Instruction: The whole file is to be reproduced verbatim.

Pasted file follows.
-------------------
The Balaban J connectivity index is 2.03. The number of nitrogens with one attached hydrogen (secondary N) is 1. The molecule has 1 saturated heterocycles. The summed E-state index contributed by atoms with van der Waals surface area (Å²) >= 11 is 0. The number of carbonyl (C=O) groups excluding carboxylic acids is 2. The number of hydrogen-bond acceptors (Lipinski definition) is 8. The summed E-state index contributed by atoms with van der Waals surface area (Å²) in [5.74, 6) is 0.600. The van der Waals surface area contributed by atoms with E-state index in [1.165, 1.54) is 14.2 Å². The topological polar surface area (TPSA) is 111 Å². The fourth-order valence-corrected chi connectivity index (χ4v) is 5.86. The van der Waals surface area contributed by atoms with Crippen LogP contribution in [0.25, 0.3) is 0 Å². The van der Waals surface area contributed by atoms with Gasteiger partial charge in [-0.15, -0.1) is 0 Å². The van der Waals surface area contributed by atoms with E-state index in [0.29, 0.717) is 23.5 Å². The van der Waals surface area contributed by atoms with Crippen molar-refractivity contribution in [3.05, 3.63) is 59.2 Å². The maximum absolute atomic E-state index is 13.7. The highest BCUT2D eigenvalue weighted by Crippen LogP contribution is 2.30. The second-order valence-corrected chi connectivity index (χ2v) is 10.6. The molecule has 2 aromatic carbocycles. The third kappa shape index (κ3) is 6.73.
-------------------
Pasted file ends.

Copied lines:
The Balaban J connectivity index is 2.03. The number of nitrogens with one attached hydrogen (secondary N) is 1. The molecule has 1 saturated heterocycles. The summed E-state index contributed by atoms with van der Waals surface area (Å²) >= 11 is 0. The number of carbonyl (C=O) groups excluding carboxylic acids is 2. The number of hydrogen-bond acceptors (Lipinski definition) is 8. The summed E-state index contributed by atoms with van der Waals surface area (Å²) in [5.74, 6) is 0.600. The van der Waals surface area contributed by atoms with E-state index in [1.165, 1.54) is 14.2 Å². The topological polar surface area (TPSA) is 111 Å². The fourth-order valence-corrected chi connectivity index (χ4v) is 5.86. The van der Waals surface area contributed by atoms with Crippen LogP contribution in [0.25, 0.3) is 0 Å². The van der Waals surface area contributed by atoms with Gasteiger partial charge in [-0.15, -0.1) is 0 Å². The van der Waals surface area contributed by atoms with E-state index in [0.29, 0.717) is 23.5 Å². The van der Waals surface area contributed by atoms with Crippen molar-refractivity contribution in [3.05, 3.63) is 59.2 Å². The maximum absolute atomic E-state index is 13.7. The highest BCUT2D eigenvalue weighted by Crippen LogP contribution is 2.30. The second-order valence-corrected chi connectivity index (χ2v) is 10.6. The molecule has 2 aromatic carbocycles. The third kappa shape index (κ3) is 6.73.